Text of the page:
Congratulations to the Eighth Graders on another successful Exhibition. The teachers agree that students were invested in their work and well prepared to present on Exhibition Night. The students far surpassed our expectations as mathematicians, artists and writers.
Humanities and Art: Memorial Project Overview
How do we remember the past?
How does can artistic expression help us understand an event?
How can individuals use art to express emotions and personal experiences?
Students will design and construct 3D memorials in remembrance of a genocide that took place during the 20th century.
Conduct research on an event in the 20th century using a minimum of two credible sources. When conducting research you will take notes on the 5 W’s of the event and analyze the specifics of the event that reflect larger themes we’ve covered in class when learning about the Holocaust. These include: Classifying groups of people, dehumanizing, polarizing, mass violence, denial and justice. You will write an essay in which you explain the event and analyze the memorial you’ve designed to remember the event.
Design a 3D memorial to remember the event and construct it. Memorial concepts should contain some sort of symbolism and be created to scale.
Geometry: GEOMETRIC CONSTRUCTION
What are the basic geometry construction tools and how are they used properly?
What is the difference between sketching a geometric figure, drawing a geometric figure, and constructing a geometric figure?
What geometric shapes are evident in the real world and how can they be incorporated into a design?
Eighth grade Geometry students will use their knowledge of geometry, shapes, and geometric construction and employ the proper tools to create a drawing. The drawing will be comprised of multiple required constructions. The drawing will be translated onto a board with nails and string will be used to complete the picture.
Students begin the project by making a sketch of a design of their choice that includes required geometric shapes such as equilateral triangles, circles, parallelograms, and perpendicular bisectors. The students will then make a drawing of the design using proper construction techniques and tools. Finally, the drawing is translated onto a board with nails and strung with thread to create a final design.
Algebra: Math Vocabulary Scavenger Hunt
Where can math be found in the real world?
How can we apply algebraic concepts, problems, and solutions in real world examples?
Students will choose math vocabulary to investigate. They will define the words and photograph a real world example of each word. Students will create math word problems based on real world examples and data. They will then solve their problems and fully explain the solutions to each problem. The project will be presented in a medium of their choice such as a scrapbook, movie, poster or PowerPoint.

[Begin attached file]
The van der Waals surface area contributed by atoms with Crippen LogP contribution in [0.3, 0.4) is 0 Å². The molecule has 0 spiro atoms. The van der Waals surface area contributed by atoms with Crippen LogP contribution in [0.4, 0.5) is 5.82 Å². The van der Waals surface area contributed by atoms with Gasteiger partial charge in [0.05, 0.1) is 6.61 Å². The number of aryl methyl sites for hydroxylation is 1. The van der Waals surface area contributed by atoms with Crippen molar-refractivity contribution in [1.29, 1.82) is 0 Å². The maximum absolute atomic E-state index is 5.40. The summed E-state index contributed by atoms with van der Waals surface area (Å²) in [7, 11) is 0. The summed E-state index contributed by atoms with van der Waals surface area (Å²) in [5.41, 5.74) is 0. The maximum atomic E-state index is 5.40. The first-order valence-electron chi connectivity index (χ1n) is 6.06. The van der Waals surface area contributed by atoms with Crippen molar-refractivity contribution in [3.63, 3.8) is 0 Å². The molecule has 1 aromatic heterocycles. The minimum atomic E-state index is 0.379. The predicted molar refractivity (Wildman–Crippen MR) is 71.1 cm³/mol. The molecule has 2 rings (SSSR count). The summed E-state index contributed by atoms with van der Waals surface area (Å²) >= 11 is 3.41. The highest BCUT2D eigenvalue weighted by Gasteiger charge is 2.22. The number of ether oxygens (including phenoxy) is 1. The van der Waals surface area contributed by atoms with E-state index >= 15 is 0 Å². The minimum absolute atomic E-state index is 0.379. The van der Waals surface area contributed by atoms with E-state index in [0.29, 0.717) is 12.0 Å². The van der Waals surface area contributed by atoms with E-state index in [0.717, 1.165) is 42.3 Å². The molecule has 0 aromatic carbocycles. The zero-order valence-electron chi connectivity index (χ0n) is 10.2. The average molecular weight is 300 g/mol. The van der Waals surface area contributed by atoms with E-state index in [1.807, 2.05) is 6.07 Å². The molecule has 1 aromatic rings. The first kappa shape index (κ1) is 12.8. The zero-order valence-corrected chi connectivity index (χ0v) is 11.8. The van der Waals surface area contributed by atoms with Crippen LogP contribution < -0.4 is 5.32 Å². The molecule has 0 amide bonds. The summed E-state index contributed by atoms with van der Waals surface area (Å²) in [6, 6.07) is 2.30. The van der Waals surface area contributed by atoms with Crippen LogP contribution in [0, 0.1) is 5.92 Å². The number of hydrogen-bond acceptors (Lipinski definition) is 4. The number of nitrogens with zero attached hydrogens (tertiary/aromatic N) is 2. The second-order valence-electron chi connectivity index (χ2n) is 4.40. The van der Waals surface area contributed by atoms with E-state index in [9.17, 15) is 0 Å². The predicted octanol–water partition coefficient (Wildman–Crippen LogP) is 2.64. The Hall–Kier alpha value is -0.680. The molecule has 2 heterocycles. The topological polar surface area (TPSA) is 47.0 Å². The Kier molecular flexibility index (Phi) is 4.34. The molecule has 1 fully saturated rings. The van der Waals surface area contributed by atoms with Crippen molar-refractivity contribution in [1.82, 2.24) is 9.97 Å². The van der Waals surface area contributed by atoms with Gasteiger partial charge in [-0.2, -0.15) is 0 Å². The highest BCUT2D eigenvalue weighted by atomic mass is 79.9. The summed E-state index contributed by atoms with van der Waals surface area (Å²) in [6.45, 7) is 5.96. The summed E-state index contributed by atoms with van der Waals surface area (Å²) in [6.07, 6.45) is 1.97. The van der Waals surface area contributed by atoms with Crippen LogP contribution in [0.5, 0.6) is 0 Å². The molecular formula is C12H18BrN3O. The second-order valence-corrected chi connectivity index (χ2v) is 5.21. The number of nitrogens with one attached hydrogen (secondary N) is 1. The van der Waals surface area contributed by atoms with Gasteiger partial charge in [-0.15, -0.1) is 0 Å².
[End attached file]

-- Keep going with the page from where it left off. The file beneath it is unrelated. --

The project will be presented at Exhibition as a display of mathematical vocabulary and its real-world application through a medium of the students’ choosing. The displays will include for each term an image, definition, a problem of the students’ creation, and solution.
Eighth grade students are studying various topics in Earth science. To gain a better understanding of the forces driving the movement of tectonic plates, students simulated the effect of convection currents in the mantle by observing the interaction of hot colored water and cold water. Pieces of paper floating on the top represented the tectonic plates.
Two required books
1. I Am Malala: The Girl Who Stood Up for Education and Was Shot by the Taliban by Malala Yousafzai, Christina Lamb ** Note: this is not the Young Adult edition
2. A Long Walk to Water: Based on a True Story by Linda Sue Park
In addition: Students are required to read at least one novel of choice and to keep a log of all books read. Students may use their own log or download the attached log. In class, I referred to the eighth grade reading list as a place of suggestions, but this is certainly not a list of requirements. Students are strongly encouraged to visit their local library and browse the titles that have been recommended to their age group by other schools. Additionally, the site Commonsensemedia.org is an excellent resource for learning more about newly released titles. I’ve provided a link to their site on book reviews for teens below. During the first week of school, students will need to bring in their book log as well as a copy of one of the books they read independently.